Day 1: setting up camp
This morning we took a tour of the homestead with our hosts. Karl and Melinda bought the property, some 43 acres in Annapolis, CA, 9 years ago and have been steadily adding buildings and animals and plants every year,
We met the goats and chickens, took a peek at the tiny orchard - raspberries are popping up everywhere - and checked out the various buildings they've put up - a shed, meditation room, office, chicken coop, and compost toilet. Then we took a walk through the garden and gawked at the collard greens, the incredibly sweet and tender kale, abundance of cherry tomatoes, squash and pumpkin patches, hot and sweet peppers, eggplant, cucumbers and runner and pole beans. Which really made me miss Mom's garden. Ahhh. But it's amazing to be around growing food again. The kale was so tender you could just pull it off the plant and stuff it in your mouth.
When they were first deciding where to put the garden they looked all over the property and finally picked the most barren plot next to the house. The property had been logged up to some 60 years ago, so much of the soil was compacted, but the redwoods were starting to grow back. So they planted their garden but the vegetables would pop up and then just stop growing short of their full size. It took a while to realize that the redwood roots were blocking the growth of the veggies because the lateral roots are so shallow. It's incredible how much of gardening is a mystery to those who partake in it.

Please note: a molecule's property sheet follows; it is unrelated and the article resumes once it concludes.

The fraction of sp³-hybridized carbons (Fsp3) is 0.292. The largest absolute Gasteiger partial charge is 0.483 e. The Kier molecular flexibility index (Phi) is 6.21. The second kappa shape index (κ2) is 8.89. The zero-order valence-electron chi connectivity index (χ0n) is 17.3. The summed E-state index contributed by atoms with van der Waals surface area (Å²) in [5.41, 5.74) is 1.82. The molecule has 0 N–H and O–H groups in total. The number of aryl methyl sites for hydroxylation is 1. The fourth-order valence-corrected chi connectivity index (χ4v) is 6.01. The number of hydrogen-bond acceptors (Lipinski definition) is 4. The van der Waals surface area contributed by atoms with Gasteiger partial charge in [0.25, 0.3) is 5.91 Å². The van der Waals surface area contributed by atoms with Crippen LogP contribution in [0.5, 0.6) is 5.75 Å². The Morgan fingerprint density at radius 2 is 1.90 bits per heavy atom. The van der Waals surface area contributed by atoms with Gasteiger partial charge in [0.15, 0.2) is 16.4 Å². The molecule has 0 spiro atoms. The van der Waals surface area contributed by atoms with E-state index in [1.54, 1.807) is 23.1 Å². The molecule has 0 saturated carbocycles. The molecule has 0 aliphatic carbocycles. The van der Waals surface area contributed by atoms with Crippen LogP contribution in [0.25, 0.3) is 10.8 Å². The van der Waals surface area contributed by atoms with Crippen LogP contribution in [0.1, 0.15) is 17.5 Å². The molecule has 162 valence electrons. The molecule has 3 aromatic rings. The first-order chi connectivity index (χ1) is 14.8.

After the tour we got to setting up our camp, about 1/3 mile from their house on a clearing made from compacted soil on an old logging road. We cleared manzanitas and little fir saplings and a whole lot of grass and leaves. We disrupted a lot of ground today, staking our territory and dominating all that was around. Immediately upon selecting a site for "home" your instinct kicks in to kill everything else around you. We stabbed quite a few scorpions and strange burrowing bugs. But if you do the work yourself (instead of having hired hands) you also have this constant reminding of how much of an impact you're making. What grass did we pull out today? Who fed off of it? Who lived under it? How was that grass affecting the soil? What was prevented from growing because of it? And on and on it goes. Karl is a mushroom nut and I know for a fact wherever we clear those leaves no mushrooms will grow. Did you know after a forest fire or controlled burn that many times the first thing to grow up will be little morel? [Hey cricket get off my iPad.]
After a long day of raking and digging and picking out stumps our soft city hands were all blistered up. But we do have a glistening white canvas tent to show for it. Of course our car is in utter disarray, we're lacking a grey water area, a kitchen, a cat hole, and clean hands, but the fire is roaring and we're warm, dry and enjoying the crickets. So I'd say today was a win. How about you?
We'll have an almost time lapse to show to you soon. I say almost because apparently taking 1 photo every five minutes does not make a good time lapse, but I'm learning.